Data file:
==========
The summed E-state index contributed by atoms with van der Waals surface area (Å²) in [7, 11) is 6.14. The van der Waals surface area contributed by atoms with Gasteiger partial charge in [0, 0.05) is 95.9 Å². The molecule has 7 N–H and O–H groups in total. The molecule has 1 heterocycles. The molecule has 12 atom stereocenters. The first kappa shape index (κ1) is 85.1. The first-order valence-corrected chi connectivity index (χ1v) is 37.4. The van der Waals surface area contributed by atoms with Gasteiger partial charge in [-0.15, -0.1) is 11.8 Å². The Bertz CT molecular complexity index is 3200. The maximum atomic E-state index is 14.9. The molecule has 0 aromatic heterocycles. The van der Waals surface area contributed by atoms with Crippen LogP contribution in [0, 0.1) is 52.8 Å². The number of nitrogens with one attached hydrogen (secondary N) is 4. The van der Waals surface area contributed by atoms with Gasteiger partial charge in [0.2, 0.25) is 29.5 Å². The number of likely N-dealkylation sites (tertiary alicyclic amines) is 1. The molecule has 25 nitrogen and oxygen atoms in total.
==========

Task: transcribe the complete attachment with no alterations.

The summed E-state index contributed by atoms with van der Waals surface area (Å²) in [7, 11) is 6.14. The van der Waals surface area contributed by atoms with Gasteiger partial charge in [0, 0.05) is 95.9 Å². The molecule has 7 N–H and O–H groups in total. The molecule has 1 heterocycles. The molecule has 12 atom stereocenters. The first kappa shape index (κ1) is 85.1. The first-order valence-corrected chi connectivity index (χ1v) is 37.4. The van der Waals surface area contributed by atoms with Gasteiger partial charge in [-0.15, -0.1) is 11.8 Å². The Bertz CT molecular complexity index is 3200. The maximum atomic E-state index is 14.9. The molecule has 0 aromatic heterocycles. The van der Waals surface area contributed by atoms with Crippen LogP contribution in [0, 0.1) is 52.8 Å². The number of nitrogens with one attached hydrogen (secondary N) is 4. The van der Waals surface area contributed by atoms with Gasteiger partial charge in [0.2, 0.25) is 29.5 Å². The number of likely N-dealkylation sites (tertiary alicyclic amines) is 1. The molecule has 25 nitrogen and oxygen atoms in total.